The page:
The cunningham is a simple 4:1 purchase, so your set up is right.
 
Kicker / cunningham is a balance.  Leave the Cunningham as late as possible as the open leach will impact pointing ability.  Keep on increasing kicker and only use the cunningham if you want to take the worst of the creases out.  

Once you are overpowered to the extent that you are having to play the main even in the lulls, pull on the cunningham as much as you can.  Move your jib cars back to the rearmost hole on the track to open the slot.  The boat then becomes much easier to handle.

If it is stupidly gusty, it helps to release the kicker a bit so you get a bit more natural exhaust from the leach.

Make sure your spreader and rig tension settings are about right for your weight.  Think about dropping the rig back either half a hole or a a full hole on the shroud adjusters.  I don't bother, but I know others do.

The sweet spot is there, but I can't tell you how I found it.  The windward jib tales should be lifting a lot, but not so much you lose power.

If it horribly shifty and gusty, then you can't maintain it the whole time.  Luff into the gusts a bit more and play the main to keep the boat on its feet and bear away a tad as soon as the worst of the gust passes.

At the end of the day, it's all about feel for the boat, which you will only get by practicing.

Finally a bit of weight makes life easier.  If you are only 18-19 stone all up then you are always going to find it more difficult than if you are 21-22 stone. Whatever weight you are, technique is the key.

 



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Post Options Post Options   Quote piglet Quote  Post ReplyReply Direct Link To This Post Posted: 30 Jun 16 at 2:35pm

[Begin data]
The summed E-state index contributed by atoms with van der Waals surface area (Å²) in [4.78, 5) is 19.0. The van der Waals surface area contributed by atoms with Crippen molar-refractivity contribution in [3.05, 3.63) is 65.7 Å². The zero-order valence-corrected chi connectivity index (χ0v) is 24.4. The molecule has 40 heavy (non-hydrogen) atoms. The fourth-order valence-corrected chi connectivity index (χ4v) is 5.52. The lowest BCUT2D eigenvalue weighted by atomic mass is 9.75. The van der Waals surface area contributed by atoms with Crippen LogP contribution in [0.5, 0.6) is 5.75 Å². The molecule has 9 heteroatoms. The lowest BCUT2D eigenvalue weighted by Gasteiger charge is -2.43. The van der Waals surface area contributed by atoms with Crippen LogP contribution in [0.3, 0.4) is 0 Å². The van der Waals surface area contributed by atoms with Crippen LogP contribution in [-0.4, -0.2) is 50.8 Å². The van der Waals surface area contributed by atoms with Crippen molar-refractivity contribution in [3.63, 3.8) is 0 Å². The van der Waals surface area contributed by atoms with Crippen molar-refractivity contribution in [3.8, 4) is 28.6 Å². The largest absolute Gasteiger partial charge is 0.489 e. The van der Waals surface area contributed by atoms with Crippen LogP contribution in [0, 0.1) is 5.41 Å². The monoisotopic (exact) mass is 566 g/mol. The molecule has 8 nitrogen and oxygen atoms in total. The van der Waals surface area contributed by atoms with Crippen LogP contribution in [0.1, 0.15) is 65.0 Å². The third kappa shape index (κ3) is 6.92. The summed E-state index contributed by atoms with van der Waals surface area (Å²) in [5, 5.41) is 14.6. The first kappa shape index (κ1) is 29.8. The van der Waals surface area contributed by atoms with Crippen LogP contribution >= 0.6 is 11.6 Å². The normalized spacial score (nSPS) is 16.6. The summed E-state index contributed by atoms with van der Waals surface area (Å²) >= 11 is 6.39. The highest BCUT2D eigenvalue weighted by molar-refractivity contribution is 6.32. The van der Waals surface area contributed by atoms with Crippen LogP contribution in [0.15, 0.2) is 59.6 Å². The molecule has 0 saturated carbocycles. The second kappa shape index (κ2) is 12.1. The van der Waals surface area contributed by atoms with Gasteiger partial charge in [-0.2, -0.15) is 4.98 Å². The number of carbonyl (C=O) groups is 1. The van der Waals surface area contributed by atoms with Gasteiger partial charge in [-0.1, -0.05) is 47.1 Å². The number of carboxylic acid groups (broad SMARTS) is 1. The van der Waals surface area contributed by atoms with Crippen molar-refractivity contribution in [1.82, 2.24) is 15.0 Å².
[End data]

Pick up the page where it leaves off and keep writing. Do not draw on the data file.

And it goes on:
Originally posted by jaydub

Leave the Cunningham as late as possible as the open leach will impact pointing ability. 
play the main even in the lulls, pull on the cunningham as much as you can.
Move your jib cars back to the rearmost hole on the track to open the slot.

If it is stupidly gusty, it helps to release the kicker a bit so you get a bit more natural exhaust from the leach.

The windward jib tales should be lifting a lot, but not so much you lose power.


OK, it doesn't sound like we are that far off in principle, technique is another matter!
We have been leaving the cars back all the time, even in the light stuff.
Next time I will pull the Cunningham until the screws start pulling out.
Interesting point about lifting telltales, I have always tried to keep both sides flowing though I'm not very good at it.
We are 135-140Kg but not young or fit, none of this toe nail stuff I'm afraid.
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Post Options Post Options   Quote jaydub Quote  Post ReplyReply Direct Link To This Post Posted: 30 Jun 16 at 7:01pm
Tell tales like that are the windy setting to balance the boat.

Despite what Mike Mac says in his Dinghy Show talks, I find it better to stream both tell tales in 'boat speed' conditions, although others at the club do seem to prefer a higher pointing mode.

As an exercise, tip your boat on the side, and apply sufficient kicker just to keep the leach taut, then apply max cunningham.  It's quite illuminating, especially the impact on mast bend.

Try varying the outhaul, as well.  It doesn't have as much impact on a fully battened sail as you might think.

We're not young either.  We don't rely on 'gung ho' hiking either.  My wife is not very tall, but I have noticed her legs seem to become even shorter when she is expected to hike. ;)

Technique is the key.
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Post Options Post Options   Quote piglet Quote  Post ReplyReply Direct Link To This Post Posted: 30 Jun 16 at 9:27pm
Very good,
I will report back when we have had a chance to try all this.
Glad to hear my 'crew who must be obeyed' isn't the only one out there with hiking issues.
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Post Options Post Options   Quote piglet Quote  Post ReplyReply Direct Link To This Post Posted: 07 Jul 16 at 10:47pm
Yes, I get the bit about the Cunningham now.
It was sufficiently breezy on sunday to try things out.
With kicker maxed I pulled the Cunningham as hard as I could with 1 hand.
The boat immediately rolled towards us as the leech opened and the mast was more evenly curved than horribly bent over the boom.
Now need to get flatter and search for the elusive groove that we are definitely not in.